However, there was not much new or different here, so it does not stand out or stayed with me. At least the makers were trying to deal with friendship honestly and we don't see that as much as you might think in this 'mumblecore' era of indie productions. However, you might want to see it if interested.

There are oddly no extras.

Jules Dassin's Phaedra (1962) is a mixed bag of an artsy drama with Melina Mercouri as a married older woman who lands up getting involved with a young eccentric Anthony Perkins despite being married to the rich shipping magnate Raf Vallone. Inspired by the Euripides writings and myth that was becoming popular in the counterculture of the time, the film has many beautiful shots, internal references to the writing (plus some explicit ones) and is never dull, but when Perkins shows up, it gets bizarre (he and Mercouri have odd chemistry and without knowing anything about either actor in real life, their love affair is only half convincing, especially when he is fixated on an Aston Martin sportscar) so Perkins is slightly connected to his Norman Bates/Psycho persona and it should be added this film would later be referenced in Berry Gordy's Mahogany (1976, reviewed elsewhere on this site) of all things with Diana Ross, Billy Dee Williams and Perkins, so this film has several reasons it is a curio.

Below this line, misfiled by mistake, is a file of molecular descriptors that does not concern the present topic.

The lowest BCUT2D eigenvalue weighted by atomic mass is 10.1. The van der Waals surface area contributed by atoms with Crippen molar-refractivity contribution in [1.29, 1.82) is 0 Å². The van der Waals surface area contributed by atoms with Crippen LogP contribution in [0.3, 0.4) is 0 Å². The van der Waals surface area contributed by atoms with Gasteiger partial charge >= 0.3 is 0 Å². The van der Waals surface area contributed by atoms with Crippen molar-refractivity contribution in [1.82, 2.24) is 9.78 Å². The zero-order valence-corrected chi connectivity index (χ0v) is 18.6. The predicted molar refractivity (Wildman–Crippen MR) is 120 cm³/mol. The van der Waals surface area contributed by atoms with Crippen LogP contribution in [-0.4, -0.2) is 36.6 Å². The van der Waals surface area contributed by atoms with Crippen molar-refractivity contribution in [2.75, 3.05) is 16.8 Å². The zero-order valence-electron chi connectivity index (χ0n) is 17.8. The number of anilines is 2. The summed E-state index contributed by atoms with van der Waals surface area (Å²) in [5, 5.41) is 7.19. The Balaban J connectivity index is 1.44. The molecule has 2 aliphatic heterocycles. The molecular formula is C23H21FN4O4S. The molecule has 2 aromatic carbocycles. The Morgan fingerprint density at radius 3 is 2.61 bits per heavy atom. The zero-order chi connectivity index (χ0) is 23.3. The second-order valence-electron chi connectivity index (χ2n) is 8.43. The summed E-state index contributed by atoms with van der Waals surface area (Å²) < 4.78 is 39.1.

Olive has issued this on Blu-ray in a near-basic edition, though it has reasons for always being in print, even if it is not. I had not seen it for a very long time and it was as choppy to me then as now, but you should see it for yourself just to see what they did. It is interesting if nothing else.

A trailer is the only extra.

Pema Tseden's Tharlo (2015) is about the title character (Shide Nyima) who is a sheep herder coming into the city and having trouble integrating into a society that has fractures and issues of its own in this Chinese Underground production that is very smart (note that the subtitles are too small, something I rarely complain about) and you might have trouble keeping up with the talking (not because its fast or the print is small, but because this is smart) and deals with his drifting from place to place without a place to truly settle including the idea (subversive to the government perhaps?) that no such space exists.